NHS managers have no option other than to “hold their nerve” on maintaining the increase in staffing levels recruited in the wake of the Francis report, according to senior nurses.
It was the responsibility of directors of nursing and their deputies to ensure their boards understood the need to maintain safe staffing levels, despite the latest financial pressures facing the NHS, they said at a conference for deputy nursing directors.
“Do we really believe that the NHS will hold its nerve on the extra nursing places that have been created because of Francis”
As has been well-documented, there are 6,000 more nurses and midwives working in the NHS than this time last year, an increase dubbed the “Francis effect” by workforce experts. But this trend may have stalled recently, suggest the latest figures.
Meanwhile, figures published in September by the NHS regulator Monitor showed trusts had a deficit of £167m in the first quarter of 2014-15, against a forecasted deficit of £80m. A total of 86 out of 147 trusts were in deficit.
Last month at conference for deputy nursing directors, a panel of senior nurses was asked whether, during the current financial pressures facing trusts, they believed the NHS would “hold its nerve” on maintain the extra nursing posts created in response to the Francis report.
Elaine Maxwell, principal lecturer in leadership at London South Bank University and a former executive nurse, said: “It’s quite alarming to see that 80% of foundation trusts are in deficit at the end of the first quarter this year, compared with 20% last year, and a lot of that is due to investment in nursing.
“Do we really believe that the NHS will hold its nerve on the extra nursing… places that have been created because of Francis,” she asked.
In response, Janice Sigsworth, director of nursing at Imperial College Healthcare Trust, said she thought trusts had no option than to maintain the focus on improving nurse staffing levels in the wake of Francis.
Professor Sigsworth described the situation with staffing as “one of those very important moments in time, when I and my colleagues have to hold our nerve and make the right decision”. “I don’t think we’ve got any choice,” she said.
Elaine Inglesby-Burke, executive nurse director and deputy chief executive of the Salford Royal Foundation Trust, agreed that it was the responsibility of nurse leaders to “make sure that the investment that has gone in is used to deliver great care and also improve efficiency”.
Professor Sigsworth and Ms Inglesby-Burke were part of a panel that also included Naomi Holder, deputy associate director of nursing for medical and acute specialties at Wirral University Teaching Hospital NHS Foundation Trust.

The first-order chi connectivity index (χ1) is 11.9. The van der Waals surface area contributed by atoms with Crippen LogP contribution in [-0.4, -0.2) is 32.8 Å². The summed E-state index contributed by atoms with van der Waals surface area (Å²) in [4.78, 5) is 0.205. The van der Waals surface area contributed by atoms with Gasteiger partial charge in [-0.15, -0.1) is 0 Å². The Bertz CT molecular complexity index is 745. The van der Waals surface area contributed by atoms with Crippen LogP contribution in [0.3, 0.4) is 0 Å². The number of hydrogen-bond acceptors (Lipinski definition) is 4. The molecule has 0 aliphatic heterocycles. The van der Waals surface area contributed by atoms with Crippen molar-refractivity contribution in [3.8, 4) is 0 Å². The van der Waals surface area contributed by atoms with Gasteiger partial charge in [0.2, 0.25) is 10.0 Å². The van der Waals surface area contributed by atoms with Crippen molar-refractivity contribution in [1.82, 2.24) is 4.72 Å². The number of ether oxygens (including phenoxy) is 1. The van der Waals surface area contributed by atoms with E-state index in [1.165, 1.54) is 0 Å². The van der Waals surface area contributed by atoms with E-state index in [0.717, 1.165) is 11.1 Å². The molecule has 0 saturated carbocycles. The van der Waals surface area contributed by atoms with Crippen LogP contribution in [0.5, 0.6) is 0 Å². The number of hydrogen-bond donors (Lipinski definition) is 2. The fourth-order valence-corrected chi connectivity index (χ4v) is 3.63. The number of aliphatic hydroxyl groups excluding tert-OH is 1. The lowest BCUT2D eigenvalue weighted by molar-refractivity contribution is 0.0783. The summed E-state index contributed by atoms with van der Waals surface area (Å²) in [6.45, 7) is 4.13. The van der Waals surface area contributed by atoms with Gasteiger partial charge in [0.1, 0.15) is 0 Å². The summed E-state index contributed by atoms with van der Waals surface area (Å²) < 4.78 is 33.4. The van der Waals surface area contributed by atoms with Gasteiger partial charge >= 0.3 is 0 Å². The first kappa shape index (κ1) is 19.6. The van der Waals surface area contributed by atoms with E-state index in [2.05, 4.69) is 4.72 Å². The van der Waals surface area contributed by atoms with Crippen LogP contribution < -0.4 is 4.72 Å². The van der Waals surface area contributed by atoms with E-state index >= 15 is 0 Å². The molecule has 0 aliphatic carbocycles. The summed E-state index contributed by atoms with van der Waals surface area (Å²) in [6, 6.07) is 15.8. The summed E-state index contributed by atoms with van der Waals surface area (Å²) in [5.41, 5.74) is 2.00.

The panel session – titled Managing and developing the nursing workforce post-Francis – took place at the Nursing Times Deputies’ Congress on 16 October.
The panel was asked what difference they felt the Francis report had done for them as nurse leaders in terms of the way they looked at staffing.
“What Francis can do for me now is hold a mirror up to the board to hold their nerve on what they’ve already committed to when the money gets tight”
Ms Holder said the report posed a “challenge”, in that it was viewed as a “nursing problem”.
Ms Inglesby-Burke agreed nursing as a profession had “got left inappropriately” to deal with the fall-out from the report on the care failings at Mid Staffordshire Foundation Trust.
“Actually it was leadership at the very top of the shop and the systems that were operating in that organisation,” she told the audience.
However, she added that the “biggest challenge” had been getting colleagues not to dismiss the report’s findings as being only relevant to Mid Staffs and “asking ourselves could Francis happen on my watch and the answer being absolutely”.
“That was the biggest challenge, getting people to start looking at themselves and not going that was Mid Staffs, it wasn’t here,” she said.
She added that as an executive nurse she had needed to “think the unthinkable” and look for variations in performance “to understand there are elements of Francis in my organisation”.
Meanwhile, Professor Sigsworth noted the “size and scale” of the three-volume report and its recommendations.
The “big challenge” for her, she said, had been how to interpret the report and pick out from it what was important for her trust and then how to present that to the “nurses at the coalface” and also “to help the board grapple with it”.
“That was a big one really, wanting to do it well and wanting to have a set of recommendations that would inspire our organisation [and] would get by-in,” she added.
She highlighted changing the focus to have quality as a “driving force in our organisation – not performance, not the A&E targets, not finance”.
The panel was also asked whether the Francis report had proved to be an “opportunity” in any way.
Ms Inglesby-Burke said it was the “generational opportunity to get things right”.
“We were already on the journey around safe staffing, so Francis just reinforced that,” she said. “What Francis can do for me now, and for the staff and patients at Salford, is to continue to hold a mirror up to the board to hold their nerve on what they’ve already committed to when the money gets tight.”
Professor Sigsworth said the Francis report had “helped galvanise everyone behind a common agenda”. “It’s accelerated some of the things I would have wanted to see us doing,” she added. “It’s been a really helpful tool in that regard.”
Conversely, Ms Holder said: “It has given us a bit of power in our box as nurses. But my experience is that the board don’t just want to hear me quote Francis at them time and again.
“While it’s provided opportunity, it’s not been a free for all if you like and our way to get what we want,” she said. “There has been challenge from the board.”